One of my goals this year is to read more nonfiction. I haven’t made too much progress on that, but at least my goal is only to read more and not a specific number… I like my nonfiction a bit on the weird side and this book kind of fit into that niche
The Devil in the White City is a dual narrative. The chapters alternate between the events leading up to the 1893 Chicago World’s Fair and the grisly details surrounding a series of disappearances and killings in Chicago during the same time period. The details and research put into this book are astounding and it reads more like a novel than a history book. However, the two story lines are also what bothered me the most.
I found myself simply more interested in the chapters about the killings. I like my thrillers, mysteries, and true crime books. The chapters about the events leading up to the fair are interesting, but the excruciating amount of detail about building the fair and the politics that impacted it are just not quite my thing. In my opinion, the two perspectives are so different from one another that they should have been two separate books. The two parts never entwined as much as I thought they would.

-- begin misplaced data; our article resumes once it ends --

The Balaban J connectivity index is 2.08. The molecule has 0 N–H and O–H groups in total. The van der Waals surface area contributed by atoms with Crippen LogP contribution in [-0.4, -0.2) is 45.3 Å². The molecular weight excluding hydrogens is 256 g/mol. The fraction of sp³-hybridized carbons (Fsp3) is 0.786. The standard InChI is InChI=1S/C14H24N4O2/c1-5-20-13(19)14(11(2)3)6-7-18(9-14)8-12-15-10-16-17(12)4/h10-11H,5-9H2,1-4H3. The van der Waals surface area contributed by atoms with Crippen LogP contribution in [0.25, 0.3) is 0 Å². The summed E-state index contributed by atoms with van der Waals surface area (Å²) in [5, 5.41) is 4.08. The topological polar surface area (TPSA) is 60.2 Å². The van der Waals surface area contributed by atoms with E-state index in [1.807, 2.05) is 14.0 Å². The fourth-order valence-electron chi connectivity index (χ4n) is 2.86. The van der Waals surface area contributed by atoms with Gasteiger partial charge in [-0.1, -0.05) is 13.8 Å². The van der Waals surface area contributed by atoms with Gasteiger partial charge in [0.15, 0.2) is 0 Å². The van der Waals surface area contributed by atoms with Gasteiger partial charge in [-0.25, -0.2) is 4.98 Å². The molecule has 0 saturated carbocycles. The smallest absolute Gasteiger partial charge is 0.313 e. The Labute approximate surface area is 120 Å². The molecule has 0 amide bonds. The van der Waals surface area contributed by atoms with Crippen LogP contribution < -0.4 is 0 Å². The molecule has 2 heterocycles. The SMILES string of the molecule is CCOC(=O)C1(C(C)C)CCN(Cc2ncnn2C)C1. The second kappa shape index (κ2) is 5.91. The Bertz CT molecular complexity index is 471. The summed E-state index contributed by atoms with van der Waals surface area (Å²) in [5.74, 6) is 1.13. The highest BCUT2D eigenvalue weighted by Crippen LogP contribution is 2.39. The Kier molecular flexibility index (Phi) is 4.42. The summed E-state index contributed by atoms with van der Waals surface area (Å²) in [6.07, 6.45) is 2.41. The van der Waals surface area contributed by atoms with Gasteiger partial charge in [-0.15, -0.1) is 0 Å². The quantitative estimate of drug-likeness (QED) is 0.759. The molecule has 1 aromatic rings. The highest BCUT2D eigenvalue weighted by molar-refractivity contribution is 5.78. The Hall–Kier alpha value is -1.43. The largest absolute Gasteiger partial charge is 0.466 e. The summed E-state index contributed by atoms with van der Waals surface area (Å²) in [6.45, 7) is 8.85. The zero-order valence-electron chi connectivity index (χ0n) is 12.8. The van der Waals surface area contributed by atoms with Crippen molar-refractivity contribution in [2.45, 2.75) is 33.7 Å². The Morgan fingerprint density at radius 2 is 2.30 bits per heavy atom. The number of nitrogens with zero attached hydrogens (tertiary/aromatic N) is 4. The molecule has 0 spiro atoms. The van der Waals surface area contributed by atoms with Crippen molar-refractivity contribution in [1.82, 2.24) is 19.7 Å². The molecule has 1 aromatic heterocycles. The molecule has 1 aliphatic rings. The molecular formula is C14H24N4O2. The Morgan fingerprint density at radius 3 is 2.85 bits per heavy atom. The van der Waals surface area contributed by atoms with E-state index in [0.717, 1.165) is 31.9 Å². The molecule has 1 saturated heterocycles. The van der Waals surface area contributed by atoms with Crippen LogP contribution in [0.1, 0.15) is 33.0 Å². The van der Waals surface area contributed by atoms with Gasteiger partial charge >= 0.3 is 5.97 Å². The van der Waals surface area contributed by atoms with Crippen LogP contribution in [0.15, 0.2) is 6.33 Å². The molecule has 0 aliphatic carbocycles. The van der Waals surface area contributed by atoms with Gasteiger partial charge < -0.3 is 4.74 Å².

Both parts were very interesting. Both parts taught me a lot and covered their respective areas in amazing depth. It was intriguing to see the fair from two different perspectives too. The macro-view of the construction and funding and the micro-view of the community, residents, and victims of the killings gave a very rounded perspective of Chicago at this time. It simply fell a little short for me. Still, a very solid four-star read.